Poorland by Sean Grundy

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Poorland by Sean Grundy. Dir. Alison Crawford. Perf. Angela Griffin, Anthony Flanagan, Samuel Barnett. BBC Radio 4, 11 Feb. 2015. BBCiPlayer to 13 Mar. 2015

Sean Grundy's drama provides a chilling example of a dystopia. Sometime in the not-too-distant future, the government has sanctioned the creation of "Poorland Yorkshire," a theme park built on one of Britain's toughest council estates that gives visitors a sanitized experience of what life is "actually" like on the breadline. Specially-created rides with titles such as the "Benefit Island" water-ride, or the "HellEviction," or, as the pièce de résistance, staying the night in the "Disenchanted Kingdom" attest to the way in which ordinary people's sufferings have been exploited for commercial gain.

Susan Varley (Angela Griffin) and her teenage daughter Chris (Faye Castelow) return to this theme-park, which was the place where Susan grew up during the turbulent years of the Eighties. She re-encounters John Thames (Anthony Flanagan), her one-time close friend who shared her experiences, but now administers the theme-park. He is about to open a new ride, "The Fires of Orgreave," based on the long-running dispute in 1984 when the miners picketed the British Steel coking plant in Orgreave, South Yorkshire and entered into a running battle with the police. There were several arrests, and ninety-five pickets were charged with riot, unlawful assembly and similar offenses. Over time, it emerged that the police had deliberately fabricated evidence in order to secure arrests, as well as cover up their excessive reaction to what had begun as a peaceful protest.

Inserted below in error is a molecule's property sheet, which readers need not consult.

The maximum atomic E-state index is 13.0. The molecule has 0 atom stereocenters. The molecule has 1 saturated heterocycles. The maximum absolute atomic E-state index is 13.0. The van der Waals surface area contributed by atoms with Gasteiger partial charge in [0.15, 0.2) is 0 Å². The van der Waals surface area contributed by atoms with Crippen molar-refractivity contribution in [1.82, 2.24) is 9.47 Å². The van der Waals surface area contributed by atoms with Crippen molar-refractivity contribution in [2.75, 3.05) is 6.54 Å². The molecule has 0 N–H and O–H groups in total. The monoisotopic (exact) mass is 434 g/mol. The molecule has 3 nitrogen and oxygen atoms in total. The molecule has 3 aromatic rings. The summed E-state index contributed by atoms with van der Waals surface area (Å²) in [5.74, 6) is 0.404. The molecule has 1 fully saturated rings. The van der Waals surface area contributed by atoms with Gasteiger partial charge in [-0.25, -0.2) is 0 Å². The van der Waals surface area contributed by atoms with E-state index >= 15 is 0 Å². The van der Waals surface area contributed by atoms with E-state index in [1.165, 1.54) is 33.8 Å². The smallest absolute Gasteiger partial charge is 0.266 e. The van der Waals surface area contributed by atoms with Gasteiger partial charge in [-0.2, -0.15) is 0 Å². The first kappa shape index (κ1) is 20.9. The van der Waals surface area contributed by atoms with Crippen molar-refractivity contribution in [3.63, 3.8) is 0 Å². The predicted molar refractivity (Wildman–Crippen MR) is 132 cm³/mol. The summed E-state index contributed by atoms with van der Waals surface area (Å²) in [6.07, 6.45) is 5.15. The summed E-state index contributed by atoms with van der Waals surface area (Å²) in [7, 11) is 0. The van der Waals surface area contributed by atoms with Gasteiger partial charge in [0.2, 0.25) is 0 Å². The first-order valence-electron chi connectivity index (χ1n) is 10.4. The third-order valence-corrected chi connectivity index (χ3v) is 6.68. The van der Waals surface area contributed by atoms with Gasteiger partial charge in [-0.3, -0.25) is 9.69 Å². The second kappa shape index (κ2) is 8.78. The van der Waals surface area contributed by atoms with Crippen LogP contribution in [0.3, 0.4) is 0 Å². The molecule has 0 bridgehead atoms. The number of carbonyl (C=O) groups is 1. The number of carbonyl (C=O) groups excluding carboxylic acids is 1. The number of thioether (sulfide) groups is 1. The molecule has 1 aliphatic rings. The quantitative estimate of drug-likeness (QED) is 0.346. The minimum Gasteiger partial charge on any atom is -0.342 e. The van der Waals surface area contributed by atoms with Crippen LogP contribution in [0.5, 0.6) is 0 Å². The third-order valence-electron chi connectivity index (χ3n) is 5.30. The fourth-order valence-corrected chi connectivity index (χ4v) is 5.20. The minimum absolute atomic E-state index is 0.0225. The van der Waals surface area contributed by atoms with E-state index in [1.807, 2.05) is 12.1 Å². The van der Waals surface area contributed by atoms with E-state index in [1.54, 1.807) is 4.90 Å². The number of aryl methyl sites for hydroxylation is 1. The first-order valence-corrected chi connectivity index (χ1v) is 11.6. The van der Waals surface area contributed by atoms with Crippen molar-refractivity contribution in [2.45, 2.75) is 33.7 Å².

In "Poorland Yorkshire," however, the dispute has been reconfigured as a series of flashing-light displays and authentic noises, with the miners' leader Arthur Scargill cast as a Marxist madman inciting his members to further violence. The fact that this distorts the truth about what happened is irrelevant; so long as the ride provides entertainment for the punters (and hence makes money for Thames), then no one actually cares.

Alison Crawford's production made some trenchant comments about how capitalism, personified by Thames and his sidekick Resus Chambers (Samuel Barnett), exploits people in pursuit of money, and eventually ruins their lines. There is no such thing as an authentic working-class culture anymore; contemporary England is a dog-eat-dog world in which only the fittest survive. On the other hand, we discover that John Thames is not quite what he pretends to be; he has actually adopted a new moniker in an attempt to obliterate his working-class roots. It seems that he is somehow ashamed about his past; perhaps community solidarity (that quality that kept the mine-workers together during the long dispute with the government in the mid-Eighties) is no longer an effective social glue as it once was.

Poorland offers a simulacrum of contemporary life in which the distinctions between "reality" and "fiction" have been effectively dissolved. There is no such thing as an authentic working-class anymore; the loyalties that bound them three decades ago have been replaced by the acquisitive instinct. Eventually the arch-capitalist Chambers is hoist by his own petard; in a world dedicated to surfaces, no one believes in the truth any more.

The play offers a chilling vision of Britain in the run-up to the next General Election. Whether anyone will take notice of it is doubtful, however, especially if the people are as much dedicated to surfaces as author Grundy suggests.